23 March 2011

a dream worth the keep

Today was not a great day. Nothing horrible happened, just a series of small annoyances that built and built, but as I walked out of my office to go pick Em up, I was convinced it was going to be fine. Then two drivers in a row cut me off, the sun disappeared and a big, fat raindrop snuck underneath my glasses to unnecessarily moisten my eye.

But Em was going riding, and Em loves riding. And sure enough, when the car's tires hit the gravel lane leading to the stable, her grin appeared, and she leaned her forehead to the window, a 40-pound bundle of happy anticipation.

"I ride a horse?"

"That's right, babe, you're going to ride a horse."

As she helped groom and tack Hershey, a pony with attitude that belies his advanced age, the grin stayed in place. Shyly, she reached out to touch him with her right hand (the left already occupied by thumb-sucking) as she followed the volunteers through the routine.

Then she was riding, sitting up tall and holding her reins as Hershey quick-stepped around the ring. They passed by the fence where I was standing, and E., one of the volunteers, turned to ask me a question.

"Does she sign?"

I was already shaking my head when she continued, "I thought maybe she signed because she doesn't talk."

Doesn't talk? My girl? Well, obviously E. has never been woken from a sound sleep at 5 a.m. by Emma "not talking." I took a moment to gather my indignance as they walked on, but when I let the breath out, it wasn't anger I was feeling.

Like Tori sings, "doesn't take much to rip us into pieces."

Is Em nonverbal? Maybe. Mostly. Probably, by the technical definition, which is "involving little use of language." Yes.

And that hurts. It sounds so harsh, like a thousand big, fat raindrops hitting you square in the eye at once.

A full sentence is a rarity for Em, and when she does say one, it's usually playback of whatever was just said to her. She has her favorite phrases, though -- "We go in the car," "I take a bath," and anything that starts with "more" and ends with a food.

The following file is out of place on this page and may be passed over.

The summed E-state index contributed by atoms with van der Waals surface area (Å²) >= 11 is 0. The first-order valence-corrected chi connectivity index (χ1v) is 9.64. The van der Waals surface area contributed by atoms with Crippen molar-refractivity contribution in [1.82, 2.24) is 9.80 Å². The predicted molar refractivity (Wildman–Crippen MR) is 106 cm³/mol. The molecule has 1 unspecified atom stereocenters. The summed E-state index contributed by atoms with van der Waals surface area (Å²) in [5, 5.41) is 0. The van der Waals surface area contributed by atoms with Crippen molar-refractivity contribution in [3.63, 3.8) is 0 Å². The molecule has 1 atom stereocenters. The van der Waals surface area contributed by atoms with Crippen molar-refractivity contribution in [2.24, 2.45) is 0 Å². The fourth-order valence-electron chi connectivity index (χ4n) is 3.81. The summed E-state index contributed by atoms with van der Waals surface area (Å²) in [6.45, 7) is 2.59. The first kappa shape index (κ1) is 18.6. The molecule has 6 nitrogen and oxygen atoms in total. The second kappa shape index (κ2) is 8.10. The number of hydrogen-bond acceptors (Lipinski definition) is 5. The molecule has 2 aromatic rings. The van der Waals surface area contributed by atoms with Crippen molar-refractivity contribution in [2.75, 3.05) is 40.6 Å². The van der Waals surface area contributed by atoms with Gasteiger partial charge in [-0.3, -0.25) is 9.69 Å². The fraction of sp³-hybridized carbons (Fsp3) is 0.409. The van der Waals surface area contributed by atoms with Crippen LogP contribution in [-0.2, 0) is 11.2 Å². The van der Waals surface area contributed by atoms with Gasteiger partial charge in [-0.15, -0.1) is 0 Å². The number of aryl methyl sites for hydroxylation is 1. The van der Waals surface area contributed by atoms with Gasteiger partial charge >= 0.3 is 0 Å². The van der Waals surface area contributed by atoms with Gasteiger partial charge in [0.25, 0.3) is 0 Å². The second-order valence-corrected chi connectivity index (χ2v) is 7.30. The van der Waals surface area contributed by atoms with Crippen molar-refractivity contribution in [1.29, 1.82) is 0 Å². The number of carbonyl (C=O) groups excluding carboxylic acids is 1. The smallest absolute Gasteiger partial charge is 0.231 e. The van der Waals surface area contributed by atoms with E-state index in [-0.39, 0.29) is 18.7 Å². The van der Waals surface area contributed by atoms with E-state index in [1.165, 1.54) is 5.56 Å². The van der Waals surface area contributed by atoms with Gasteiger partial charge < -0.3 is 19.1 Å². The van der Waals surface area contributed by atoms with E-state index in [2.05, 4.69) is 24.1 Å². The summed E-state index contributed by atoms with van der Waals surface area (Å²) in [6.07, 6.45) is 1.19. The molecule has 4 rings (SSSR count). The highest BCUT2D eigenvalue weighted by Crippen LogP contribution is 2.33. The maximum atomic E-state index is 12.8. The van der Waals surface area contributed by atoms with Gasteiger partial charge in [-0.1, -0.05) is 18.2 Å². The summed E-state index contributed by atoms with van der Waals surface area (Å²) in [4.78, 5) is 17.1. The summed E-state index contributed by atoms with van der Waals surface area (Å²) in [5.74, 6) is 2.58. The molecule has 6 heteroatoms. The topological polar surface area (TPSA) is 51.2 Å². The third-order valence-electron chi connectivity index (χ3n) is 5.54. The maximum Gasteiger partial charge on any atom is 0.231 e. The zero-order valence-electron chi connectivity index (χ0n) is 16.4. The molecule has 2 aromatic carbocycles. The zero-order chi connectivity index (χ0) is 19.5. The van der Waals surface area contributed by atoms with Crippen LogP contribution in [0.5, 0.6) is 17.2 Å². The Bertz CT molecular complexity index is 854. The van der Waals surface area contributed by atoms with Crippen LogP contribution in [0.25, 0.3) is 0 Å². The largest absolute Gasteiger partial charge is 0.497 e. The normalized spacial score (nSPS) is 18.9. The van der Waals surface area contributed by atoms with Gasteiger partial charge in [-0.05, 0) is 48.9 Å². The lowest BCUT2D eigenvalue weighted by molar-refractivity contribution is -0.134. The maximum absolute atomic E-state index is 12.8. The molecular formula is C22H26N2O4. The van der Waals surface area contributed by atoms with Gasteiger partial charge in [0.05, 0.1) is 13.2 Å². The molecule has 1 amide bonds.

I want to write a list of all the words I've ever heard her say, tally them up and consult some nonexistent chart. Surely she gets credit for "xylophone" and "waffle" and "jellyfish." My daughter says words. All kinds of words. And they count. That's speech. Right? 

It's lightyears away from what you'd hear from a neurotypical 5-year-old. But it's also lightyears away from where she used to be. She's come so far; she's done so much. And I can't let someone who knows nothing about all that struggle and all that progress to casually steal my hope. I know she has so much more to show me.

There were days I was sure I'd never hear a response to my "I love you." I always told myself it didn't matter, that we didn't need words for that bond. But tonight, I tucked my daughter into her bed, and as she gathered her stuffed animals around her, I said it again.

"I love you, Em."

She pulled a penguin into her arms and glanced at me, then reached for a monkey. I kissed her forehead and stood to turn out the light as she rolled toward the wall. It was faint, but I heard her speak as I left the room.

"Luv oo."

"'Cause this life is a beautiful one
And though I seen it comin' undone
I know most definitely
That it’s gonna be you
It’s gonna be me
So baby, keep your head up
Keep it on the up and up
Cause you got all my…
Love love love"

--Tristan Prettyman, "Love, Love, Love"

1 comment:

  1. Every time I read one of these, I am so impressed at the dedication you show to ensuring Em gets everything she can to help her along, despite the prejudices you encounter. Enjoy your victories, and thank you for sharing them.